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Earl Greyhound 

Soft Targets (Some Records)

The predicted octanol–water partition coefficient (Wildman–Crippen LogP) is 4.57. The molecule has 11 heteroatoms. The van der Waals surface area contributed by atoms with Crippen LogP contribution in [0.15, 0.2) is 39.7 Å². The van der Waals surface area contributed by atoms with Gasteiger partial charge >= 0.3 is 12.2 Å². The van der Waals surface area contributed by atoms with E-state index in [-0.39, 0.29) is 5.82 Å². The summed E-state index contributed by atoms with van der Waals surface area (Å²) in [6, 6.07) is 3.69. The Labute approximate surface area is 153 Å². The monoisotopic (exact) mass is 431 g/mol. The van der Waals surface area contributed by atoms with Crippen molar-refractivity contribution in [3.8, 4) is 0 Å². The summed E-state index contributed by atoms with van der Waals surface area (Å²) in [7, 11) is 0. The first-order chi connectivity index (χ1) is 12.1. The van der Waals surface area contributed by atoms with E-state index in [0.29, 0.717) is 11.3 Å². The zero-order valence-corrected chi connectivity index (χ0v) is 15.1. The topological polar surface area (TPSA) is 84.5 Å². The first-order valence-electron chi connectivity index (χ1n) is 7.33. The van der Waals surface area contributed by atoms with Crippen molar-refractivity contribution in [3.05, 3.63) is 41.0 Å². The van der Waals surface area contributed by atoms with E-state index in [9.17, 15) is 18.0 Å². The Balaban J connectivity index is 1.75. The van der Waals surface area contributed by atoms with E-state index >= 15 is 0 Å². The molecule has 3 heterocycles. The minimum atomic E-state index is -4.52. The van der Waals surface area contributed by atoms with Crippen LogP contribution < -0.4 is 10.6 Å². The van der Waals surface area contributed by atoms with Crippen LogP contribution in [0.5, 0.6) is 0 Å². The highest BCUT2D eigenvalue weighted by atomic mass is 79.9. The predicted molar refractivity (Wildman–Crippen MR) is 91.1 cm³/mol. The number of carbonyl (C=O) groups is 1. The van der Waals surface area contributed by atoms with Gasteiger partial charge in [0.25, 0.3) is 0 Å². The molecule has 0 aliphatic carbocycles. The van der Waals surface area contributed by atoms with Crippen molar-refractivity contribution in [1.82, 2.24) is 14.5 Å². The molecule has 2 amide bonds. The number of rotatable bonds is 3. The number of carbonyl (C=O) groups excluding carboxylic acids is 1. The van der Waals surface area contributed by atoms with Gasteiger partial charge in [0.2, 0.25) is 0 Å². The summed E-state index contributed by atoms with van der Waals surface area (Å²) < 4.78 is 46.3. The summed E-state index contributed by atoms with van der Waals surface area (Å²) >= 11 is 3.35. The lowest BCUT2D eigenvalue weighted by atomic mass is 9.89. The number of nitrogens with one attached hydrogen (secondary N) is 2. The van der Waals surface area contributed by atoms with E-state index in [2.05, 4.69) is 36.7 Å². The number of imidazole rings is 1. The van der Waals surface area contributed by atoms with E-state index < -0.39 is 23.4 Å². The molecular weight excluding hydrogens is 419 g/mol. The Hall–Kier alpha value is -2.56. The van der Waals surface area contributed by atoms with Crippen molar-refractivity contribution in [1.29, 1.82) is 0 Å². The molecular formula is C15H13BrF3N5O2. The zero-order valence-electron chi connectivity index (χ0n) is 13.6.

Already getting pegged as America's answer to Wolfmother by some critics, New York buzz band Earl Greyhound shows flashes of ham-fisted '70s rawk brilliance on its debut album Soft Targets. Opener "S.O.S." swaggers like a vintage cut off of the searing 1973 debut by Montrose (back before Sammy Hagar sold his soul in exchange for global fame as hard rock's biggest asshat), with Matt Whyte's cocksure vocals and searing guitar riding the boomtastic, Bonzo-esque beats of drummer Ricc Sheridan. However, the intricate vocal harmonies between Whyte and bassist Kamara Thomas at the song's bridge show Earl Greyhound isn't simply going to ape Zeppelin's mighty riffs and hobbit-rock lyrics. Whyte may evoke pre-heroin spiral Jimmy Page better than any guitarist in recent memory with the precisely controlled chaos of his solos, but the balls-out bluster of "Monkey" and "Yeah I Love You" adroitly balance two-fisted fury and infectious, pop-savvy choruses. While the unabashed hooks heard on "Two Weeks" and "Like a Doggie" reveal a soft underbelly that will doubtless turn off some hard-rock fans, the band's mix of muscular grooves, affecting tandem vocals, and ear-pleasing melodies should soon make Earl Greyhound the subject of a major-label bidding war. — Dave Pehling


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